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Choosing is a choice

My third motto is “choosing is a choice”. Doubting creates a lot of questions, and potentially a lot of options or scenario’s to choose from. Although it might feel very comfortable to be in a state where all options are open, where you experience autonomy to make your own choices, it can also be quite scary and passifying. So my solution is to become better at choosing between the options available, to choose for choosing. I guess the ‘motto’ “I doubt therefore I am” could be followed by “I choose, therefore I do”.

  1. Mireille permalink

    Your post – and more in general the gist of your blog – makes me think of “controlled folly”. The term was coined by Carlos Castaneda and it made a huge impression on me when I read about it in one of his books. I was in my early twenties then and an “eternal doubter” – in as far as one can become an eternal anything in a little over 20 years. 😀 I really felt paralysed at the time because I couldn’t get at a solid foundation on which to base my evaluations and actions, in a setting of personal & philosophical conflict and pressure. What I remember reading at the time was a description of “the warrior”, who doubts, takes no one truth or solution or path or angle utterly serious, but still chooses and then acts passionately on that choice. As if one voluntarily, knowingly and temporarily puts on a partial blindfold – like the ‘oogkleppen’ of horses, I don’t know the English term for ‘oogkleppen’. I have always remembered this notion, it has become a kind of “deep part” of my thinking and understanding, and it has helped me tremendously in my life (I am 53 now). It has helped me balance reflection (my need for truth, for understanding by thinking and doubting or challenging, then rethinking again… – often a slow, messy, painful, and socially unpopular process) with the objective necessity to act, which also is a deep personal need and which requires “controlled folly”, a temporary suspension of if’s and but’s. Through this all I have come to understand many other important things, I mean important to me. 😉 Like how we partly become what we are through our encounters with others and by the way we act in the world, and how complex issues can only be addressed by tinkering and trying, not by predesigned solutions.

    Just some quick thoughts. Thanks for making me think about it, and write some of it up! 🙂

    • Mireille, thanks a lot for your story! I totally relate with what you’re writing, and really like the term ‘controlled folly’ (in fact, I think I will write a post with that title sometime). I’m thinking about this sense-making followed by decision-making (just my way of putting it) a lot, and coincidently the posts that I scheduled to be published for the next couple of days are about exactly this (or what it is for me at this particular point in time). Still a lot of the pieces of the puzzle missing (luckily, as puzzling is so much fun), but your comments made me think of some new pieces to be added (e.g. what guides us in our sense- or decision-making). Thanks again!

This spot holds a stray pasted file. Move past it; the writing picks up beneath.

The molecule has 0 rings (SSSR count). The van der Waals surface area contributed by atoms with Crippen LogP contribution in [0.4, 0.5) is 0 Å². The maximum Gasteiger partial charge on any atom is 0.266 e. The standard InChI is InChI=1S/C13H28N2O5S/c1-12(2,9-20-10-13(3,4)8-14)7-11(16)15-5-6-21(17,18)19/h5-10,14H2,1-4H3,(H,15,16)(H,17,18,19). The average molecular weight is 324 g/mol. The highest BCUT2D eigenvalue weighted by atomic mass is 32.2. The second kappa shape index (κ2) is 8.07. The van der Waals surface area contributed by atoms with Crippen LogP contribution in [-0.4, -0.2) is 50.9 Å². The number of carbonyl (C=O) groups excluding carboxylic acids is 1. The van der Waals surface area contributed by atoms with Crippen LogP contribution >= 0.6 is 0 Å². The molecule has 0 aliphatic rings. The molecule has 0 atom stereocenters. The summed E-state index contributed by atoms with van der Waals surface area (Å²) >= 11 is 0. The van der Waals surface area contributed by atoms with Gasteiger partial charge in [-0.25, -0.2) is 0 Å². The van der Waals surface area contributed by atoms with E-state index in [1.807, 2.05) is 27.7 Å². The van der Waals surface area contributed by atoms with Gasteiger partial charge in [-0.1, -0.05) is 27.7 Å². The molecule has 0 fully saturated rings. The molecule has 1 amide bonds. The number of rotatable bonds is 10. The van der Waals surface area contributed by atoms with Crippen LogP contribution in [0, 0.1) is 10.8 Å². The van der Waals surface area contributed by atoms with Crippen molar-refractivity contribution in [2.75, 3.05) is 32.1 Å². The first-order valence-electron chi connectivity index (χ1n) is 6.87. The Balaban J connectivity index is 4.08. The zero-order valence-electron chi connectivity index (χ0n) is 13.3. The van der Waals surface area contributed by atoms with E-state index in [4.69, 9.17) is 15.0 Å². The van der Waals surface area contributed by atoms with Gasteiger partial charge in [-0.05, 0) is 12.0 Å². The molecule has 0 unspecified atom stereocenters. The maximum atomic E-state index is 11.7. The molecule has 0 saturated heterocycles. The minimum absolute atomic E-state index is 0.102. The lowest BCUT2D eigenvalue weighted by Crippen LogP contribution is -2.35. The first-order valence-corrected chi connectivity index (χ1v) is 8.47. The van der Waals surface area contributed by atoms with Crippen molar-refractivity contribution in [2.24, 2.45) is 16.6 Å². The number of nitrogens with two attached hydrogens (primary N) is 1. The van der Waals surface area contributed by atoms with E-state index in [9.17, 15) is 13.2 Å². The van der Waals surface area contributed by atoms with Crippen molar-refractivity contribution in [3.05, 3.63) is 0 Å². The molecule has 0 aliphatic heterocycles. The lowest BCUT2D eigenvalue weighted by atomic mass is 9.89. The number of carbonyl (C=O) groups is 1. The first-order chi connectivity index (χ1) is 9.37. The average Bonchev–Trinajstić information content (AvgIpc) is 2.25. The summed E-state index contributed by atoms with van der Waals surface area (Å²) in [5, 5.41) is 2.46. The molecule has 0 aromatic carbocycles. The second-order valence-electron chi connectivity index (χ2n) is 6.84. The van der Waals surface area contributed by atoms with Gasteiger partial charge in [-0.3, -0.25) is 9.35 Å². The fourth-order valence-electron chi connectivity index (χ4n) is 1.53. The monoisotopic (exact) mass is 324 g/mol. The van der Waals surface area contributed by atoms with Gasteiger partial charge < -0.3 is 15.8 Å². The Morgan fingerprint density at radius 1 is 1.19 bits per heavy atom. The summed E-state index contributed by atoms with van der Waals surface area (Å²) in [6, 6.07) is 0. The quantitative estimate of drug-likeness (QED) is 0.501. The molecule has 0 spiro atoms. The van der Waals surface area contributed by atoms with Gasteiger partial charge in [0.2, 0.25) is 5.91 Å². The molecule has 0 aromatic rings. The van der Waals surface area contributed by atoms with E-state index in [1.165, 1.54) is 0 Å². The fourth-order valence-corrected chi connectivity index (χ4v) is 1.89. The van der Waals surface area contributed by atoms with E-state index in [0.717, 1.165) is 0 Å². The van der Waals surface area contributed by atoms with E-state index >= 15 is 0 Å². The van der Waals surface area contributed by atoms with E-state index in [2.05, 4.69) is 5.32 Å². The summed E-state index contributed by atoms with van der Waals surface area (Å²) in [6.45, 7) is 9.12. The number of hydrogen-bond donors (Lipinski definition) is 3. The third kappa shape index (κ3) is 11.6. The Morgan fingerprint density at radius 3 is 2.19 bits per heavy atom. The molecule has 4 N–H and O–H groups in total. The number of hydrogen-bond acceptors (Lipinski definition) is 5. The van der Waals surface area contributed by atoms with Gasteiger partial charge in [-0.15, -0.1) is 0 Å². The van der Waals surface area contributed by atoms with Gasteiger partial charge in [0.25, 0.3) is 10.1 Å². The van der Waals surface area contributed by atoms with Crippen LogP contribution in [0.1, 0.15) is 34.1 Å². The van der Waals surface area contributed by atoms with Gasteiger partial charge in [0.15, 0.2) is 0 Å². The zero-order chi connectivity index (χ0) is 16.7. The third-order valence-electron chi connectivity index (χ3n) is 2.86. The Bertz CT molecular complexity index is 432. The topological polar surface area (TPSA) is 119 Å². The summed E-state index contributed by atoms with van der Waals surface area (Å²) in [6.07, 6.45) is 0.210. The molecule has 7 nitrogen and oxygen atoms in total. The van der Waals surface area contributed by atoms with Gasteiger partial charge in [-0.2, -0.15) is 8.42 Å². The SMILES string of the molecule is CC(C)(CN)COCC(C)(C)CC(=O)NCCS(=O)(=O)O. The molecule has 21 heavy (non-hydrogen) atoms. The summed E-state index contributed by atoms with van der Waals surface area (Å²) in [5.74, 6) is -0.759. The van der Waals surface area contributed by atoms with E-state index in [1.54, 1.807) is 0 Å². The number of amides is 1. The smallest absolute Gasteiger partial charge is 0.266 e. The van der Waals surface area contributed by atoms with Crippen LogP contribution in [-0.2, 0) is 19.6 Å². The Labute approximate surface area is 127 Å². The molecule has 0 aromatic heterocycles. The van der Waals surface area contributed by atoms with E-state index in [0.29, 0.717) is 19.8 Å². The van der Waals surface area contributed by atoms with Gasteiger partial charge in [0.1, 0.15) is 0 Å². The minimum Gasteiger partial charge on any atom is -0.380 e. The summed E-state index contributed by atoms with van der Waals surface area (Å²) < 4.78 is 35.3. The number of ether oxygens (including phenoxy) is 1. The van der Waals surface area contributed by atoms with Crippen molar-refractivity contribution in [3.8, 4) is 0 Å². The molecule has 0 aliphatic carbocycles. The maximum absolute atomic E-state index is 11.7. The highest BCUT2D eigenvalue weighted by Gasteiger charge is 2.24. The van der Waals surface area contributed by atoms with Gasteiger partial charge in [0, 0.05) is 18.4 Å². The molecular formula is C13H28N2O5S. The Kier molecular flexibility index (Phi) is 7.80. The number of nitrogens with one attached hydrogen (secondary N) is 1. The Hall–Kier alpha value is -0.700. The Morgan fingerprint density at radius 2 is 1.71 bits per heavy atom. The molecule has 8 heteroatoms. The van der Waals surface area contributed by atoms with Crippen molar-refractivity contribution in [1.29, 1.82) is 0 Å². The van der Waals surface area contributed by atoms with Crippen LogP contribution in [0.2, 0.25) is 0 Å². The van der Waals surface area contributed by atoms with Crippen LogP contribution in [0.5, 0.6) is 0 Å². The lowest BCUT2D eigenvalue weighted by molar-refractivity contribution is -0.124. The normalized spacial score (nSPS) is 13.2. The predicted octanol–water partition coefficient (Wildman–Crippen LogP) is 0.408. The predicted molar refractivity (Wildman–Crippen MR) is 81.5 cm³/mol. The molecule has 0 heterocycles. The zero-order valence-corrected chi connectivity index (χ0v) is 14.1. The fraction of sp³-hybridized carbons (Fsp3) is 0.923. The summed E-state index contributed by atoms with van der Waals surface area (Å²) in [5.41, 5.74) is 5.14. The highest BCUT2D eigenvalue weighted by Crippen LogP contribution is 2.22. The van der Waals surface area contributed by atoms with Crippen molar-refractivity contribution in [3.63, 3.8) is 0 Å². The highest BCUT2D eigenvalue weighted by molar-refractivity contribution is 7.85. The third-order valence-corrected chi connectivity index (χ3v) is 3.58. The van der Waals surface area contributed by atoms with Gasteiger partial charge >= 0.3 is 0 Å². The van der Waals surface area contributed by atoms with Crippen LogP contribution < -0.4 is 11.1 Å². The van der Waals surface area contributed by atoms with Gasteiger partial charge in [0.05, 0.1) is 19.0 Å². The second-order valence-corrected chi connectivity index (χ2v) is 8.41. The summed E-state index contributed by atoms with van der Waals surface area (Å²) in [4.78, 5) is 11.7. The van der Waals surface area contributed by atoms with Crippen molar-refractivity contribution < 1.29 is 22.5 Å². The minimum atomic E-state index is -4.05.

• P.s. I looked up Carlos Castaneda and found some wonderful quotes, like this one:

      “His controlled folly makes him say that what he does matters and makes him act as if it did, and yet he knows that it doesn’t; so when he fulfills his acts he retreats in peace, and whether his acts were good or bad, or worked or didn’t, is in no way part of his concern. A man of knowledge may choose, on the other hand, to remain totally impassive and never act, and behave as if to be impassive really matters to him; he will be rightfully true at that too, because that would also be his controlled folly.”

      • Mireille permalink

        I love the first and last part of your quote. But I don’t like this sentence: “whether his acts were good or bad, or worked or didn’t, is in no way part of his concern”.

        There must be a loop, an evaluation, a reckoning, otherwise the controlled folly idea would be just about ‘intentions’ or ‘personal conscience’.

        We act in the world, the world is acted on by us. We touch other lives and other people profoundly, both now and in the future. And thus we have an obligation to be care takers.

        Perhaps it was the birth of my son – which made me into a mother – that made me feel this in a new way.

  2. Mireille permalink

    Very welcome, Dubito. Reading your reply, something else just popped up in my mind. Logic. Propositional logic, modal logic.

    Propositional logic is about true/untrue. Modal logic adds and formalises the notions of probable/possible, which was a kind of revolution in itself and is applicable to domains ranging from perception psychology to risk.

    Dave Snowden addressed a bit of it here (on risk) To be honest I do not really get the difference between possible, probable and plausible – I mean the way Snowden uses these terms is oblique – but his view on risk is interesting anyway.

    And then there is Deontic logic, I never really dove into that, but it might add some other new variables/concepts to your formula mix, like obligation and permission.

    I am just thinking aloud here, but I have the feeling that there might be yet another dimension which might be formalized, if only for fun, something about the idea of controlled folly. You know the sensation that you see something, kloink, then it escapes you just as fast? That is what just happened to me, so I may be off track.

    Your blog is – I think – about thinking and about exploration, about journeying. So I hope it is all right if I just post some unfinished thoughts…

    • Thanks for your thoughts, and thanks for them being unfinished! Questions are way more interesting than answers! 😉
      I will look into the different kinds of logic and the video.

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